Pivot – ‘O Soundtrack My Heart’ – Album Review

Disposing of conventional thought since the late Eighties, Warp Records’ pioneering philosophies and aptitude for electronic music has resulted in a number of its illustrious proponents – Aphex Twin, Autechre, et al. – being purveyed on its label. Their recent deracination from the purist’s sense of the genre may have left some of its highbrow enthusiasts with a notion of being forsaken, however, they have never the less been innovative in their search: Maximo Park stirring indie with its metronomic pace; hip-hop tripping-out to the electronic beats of Flying Lotus; and Battles equating it within their propensity towards math-rock.

Having originally formed in the late Nineties, Australian three-piece Pivot have remained hidden from the international radar until now. Their debut album, ‘Make Me Love You’, released in August 2005 went down with glorious praise Down Under, and now this antipodean trio (the band now based in Sydney, Perth and London), who signed a 16 album deal earlier this year with Warp, aim to do the same on an global scale with ‘O Soundtrack My Heart’.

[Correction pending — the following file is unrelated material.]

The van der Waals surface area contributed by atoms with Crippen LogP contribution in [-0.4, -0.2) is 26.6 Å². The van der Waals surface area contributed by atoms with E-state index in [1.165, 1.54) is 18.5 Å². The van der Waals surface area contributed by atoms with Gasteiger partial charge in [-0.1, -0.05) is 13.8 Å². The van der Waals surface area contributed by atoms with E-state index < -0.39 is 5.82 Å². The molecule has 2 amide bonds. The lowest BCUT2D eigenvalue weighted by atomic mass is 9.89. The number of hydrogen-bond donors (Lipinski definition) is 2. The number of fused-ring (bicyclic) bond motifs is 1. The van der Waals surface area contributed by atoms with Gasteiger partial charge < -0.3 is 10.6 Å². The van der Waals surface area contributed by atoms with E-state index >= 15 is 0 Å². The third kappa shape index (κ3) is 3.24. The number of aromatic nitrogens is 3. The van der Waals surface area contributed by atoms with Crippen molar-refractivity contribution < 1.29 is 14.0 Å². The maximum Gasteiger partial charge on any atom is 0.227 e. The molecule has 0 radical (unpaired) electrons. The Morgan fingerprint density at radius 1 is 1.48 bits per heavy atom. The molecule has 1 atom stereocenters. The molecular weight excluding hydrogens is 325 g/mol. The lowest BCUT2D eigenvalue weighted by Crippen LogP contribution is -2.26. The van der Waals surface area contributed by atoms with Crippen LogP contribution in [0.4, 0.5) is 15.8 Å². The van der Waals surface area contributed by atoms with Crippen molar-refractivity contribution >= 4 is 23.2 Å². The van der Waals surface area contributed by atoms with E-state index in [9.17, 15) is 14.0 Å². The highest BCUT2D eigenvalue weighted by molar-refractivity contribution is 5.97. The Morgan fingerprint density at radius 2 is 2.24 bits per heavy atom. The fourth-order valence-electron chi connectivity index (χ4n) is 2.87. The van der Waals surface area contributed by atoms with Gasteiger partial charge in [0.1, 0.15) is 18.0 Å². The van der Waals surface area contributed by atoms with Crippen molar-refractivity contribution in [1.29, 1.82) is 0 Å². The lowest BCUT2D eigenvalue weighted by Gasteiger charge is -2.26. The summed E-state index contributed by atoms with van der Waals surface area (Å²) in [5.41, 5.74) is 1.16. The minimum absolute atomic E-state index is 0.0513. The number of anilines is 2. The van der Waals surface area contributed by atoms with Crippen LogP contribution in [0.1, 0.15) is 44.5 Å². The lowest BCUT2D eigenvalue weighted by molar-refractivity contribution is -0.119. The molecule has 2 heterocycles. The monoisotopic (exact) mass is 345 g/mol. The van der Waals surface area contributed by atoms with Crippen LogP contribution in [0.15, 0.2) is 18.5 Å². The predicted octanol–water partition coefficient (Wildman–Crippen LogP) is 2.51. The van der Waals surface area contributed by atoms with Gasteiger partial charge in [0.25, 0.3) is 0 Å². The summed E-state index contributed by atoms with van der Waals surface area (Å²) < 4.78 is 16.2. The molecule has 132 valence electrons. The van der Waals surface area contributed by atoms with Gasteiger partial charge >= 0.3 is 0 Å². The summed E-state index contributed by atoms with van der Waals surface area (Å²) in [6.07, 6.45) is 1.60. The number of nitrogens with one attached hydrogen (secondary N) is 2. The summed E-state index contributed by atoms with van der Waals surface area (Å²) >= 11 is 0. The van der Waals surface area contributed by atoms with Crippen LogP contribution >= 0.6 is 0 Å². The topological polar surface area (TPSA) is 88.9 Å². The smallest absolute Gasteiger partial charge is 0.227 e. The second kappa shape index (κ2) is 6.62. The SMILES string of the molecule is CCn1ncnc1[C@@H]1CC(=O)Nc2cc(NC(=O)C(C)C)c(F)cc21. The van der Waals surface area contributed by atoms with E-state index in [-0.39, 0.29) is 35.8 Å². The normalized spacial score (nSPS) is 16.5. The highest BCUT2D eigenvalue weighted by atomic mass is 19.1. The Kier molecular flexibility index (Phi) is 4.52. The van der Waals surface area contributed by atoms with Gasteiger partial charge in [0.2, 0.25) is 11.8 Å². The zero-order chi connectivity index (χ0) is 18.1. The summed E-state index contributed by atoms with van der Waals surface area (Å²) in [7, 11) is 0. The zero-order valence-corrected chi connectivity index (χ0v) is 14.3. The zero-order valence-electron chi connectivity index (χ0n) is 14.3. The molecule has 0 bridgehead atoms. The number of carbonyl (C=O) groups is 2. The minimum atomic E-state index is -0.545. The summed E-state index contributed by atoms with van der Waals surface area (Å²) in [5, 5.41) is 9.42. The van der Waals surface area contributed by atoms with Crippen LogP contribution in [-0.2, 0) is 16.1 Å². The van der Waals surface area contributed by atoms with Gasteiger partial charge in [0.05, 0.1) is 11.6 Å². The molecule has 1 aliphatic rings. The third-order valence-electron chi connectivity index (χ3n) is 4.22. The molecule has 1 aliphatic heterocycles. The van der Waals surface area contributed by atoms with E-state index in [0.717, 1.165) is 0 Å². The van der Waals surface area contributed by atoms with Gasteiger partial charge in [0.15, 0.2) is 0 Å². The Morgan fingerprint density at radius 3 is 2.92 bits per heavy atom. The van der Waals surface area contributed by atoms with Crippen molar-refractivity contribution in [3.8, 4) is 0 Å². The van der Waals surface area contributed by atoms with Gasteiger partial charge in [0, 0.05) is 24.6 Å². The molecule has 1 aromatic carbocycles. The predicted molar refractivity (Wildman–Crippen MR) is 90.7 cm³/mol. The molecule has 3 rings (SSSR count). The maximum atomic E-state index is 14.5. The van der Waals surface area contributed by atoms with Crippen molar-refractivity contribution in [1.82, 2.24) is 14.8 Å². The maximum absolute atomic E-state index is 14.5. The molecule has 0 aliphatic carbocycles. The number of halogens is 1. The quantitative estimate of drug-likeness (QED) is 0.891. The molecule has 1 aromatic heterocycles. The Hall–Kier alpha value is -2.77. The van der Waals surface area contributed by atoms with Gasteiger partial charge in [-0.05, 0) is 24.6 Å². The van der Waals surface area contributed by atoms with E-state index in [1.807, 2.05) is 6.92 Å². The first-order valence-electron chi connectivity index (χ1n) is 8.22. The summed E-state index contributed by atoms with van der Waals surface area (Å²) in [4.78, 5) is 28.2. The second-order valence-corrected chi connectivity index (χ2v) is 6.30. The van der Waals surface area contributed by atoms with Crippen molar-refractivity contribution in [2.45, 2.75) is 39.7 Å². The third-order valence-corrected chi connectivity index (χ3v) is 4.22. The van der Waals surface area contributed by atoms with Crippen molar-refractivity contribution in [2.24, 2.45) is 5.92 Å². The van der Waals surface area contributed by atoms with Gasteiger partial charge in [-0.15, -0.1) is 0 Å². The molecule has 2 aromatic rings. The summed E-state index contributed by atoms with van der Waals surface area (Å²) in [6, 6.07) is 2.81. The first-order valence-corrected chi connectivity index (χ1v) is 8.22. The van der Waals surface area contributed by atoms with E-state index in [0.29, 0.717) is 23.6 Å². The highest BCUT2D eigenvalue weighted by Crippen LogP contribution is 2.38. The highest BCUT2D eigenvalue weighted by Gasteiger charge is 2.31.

Their retrograde stance on beat simplicity over esoteric sound confusion is something to behold. In a genre where avant-garde audacity can alienate the listener, Pivot’s intelligible restrain aids to reign in on progressive electronica’s bewildering disorder of inaudibility.

There is concept behind the creation. ‘O Soundtrack My Heart’ does exactly what its title entails: it romanticises over the emotions that are evoked through one of our most complex of organs. ‘October’ opens the album with the naive sincerity of a virtuous soul; akin to Kraftwerk’s Radioactivity, the pulsating ‘Geiger Counter’-esque introduction converges into undulations of ethereal guitars that shimmer against a back drop of minimally altered drumbeats.

Tracks burst with technological spatters of electronic sensitivity, exposing a kaleidoscopic vacuum of emotion. From the haunting incantations of ‘In The Blood’, ‘Fool In Rain’ and ‘Nothing Hurts Machine’ that resonate with a twisted Stanley Kubrick plotline, to the hypnotic lullabies of ‘Sweet Memory’ and ‘Love Like I’, each track induces a celestial detachment and capitulation to the remoteness of human endeavour and feeling.

‘O Soundtrack My Heart’ can appear aurally aloof at times, but it only abets in its ability to centre one’s own thoughts against Pivot’s creative intelligibility; their sagacious aptitude for infusing leftfield experimentation into an opulent soundscape of versatile arrangements is a beguiling effort at new-wave romanticism for an electronic age.


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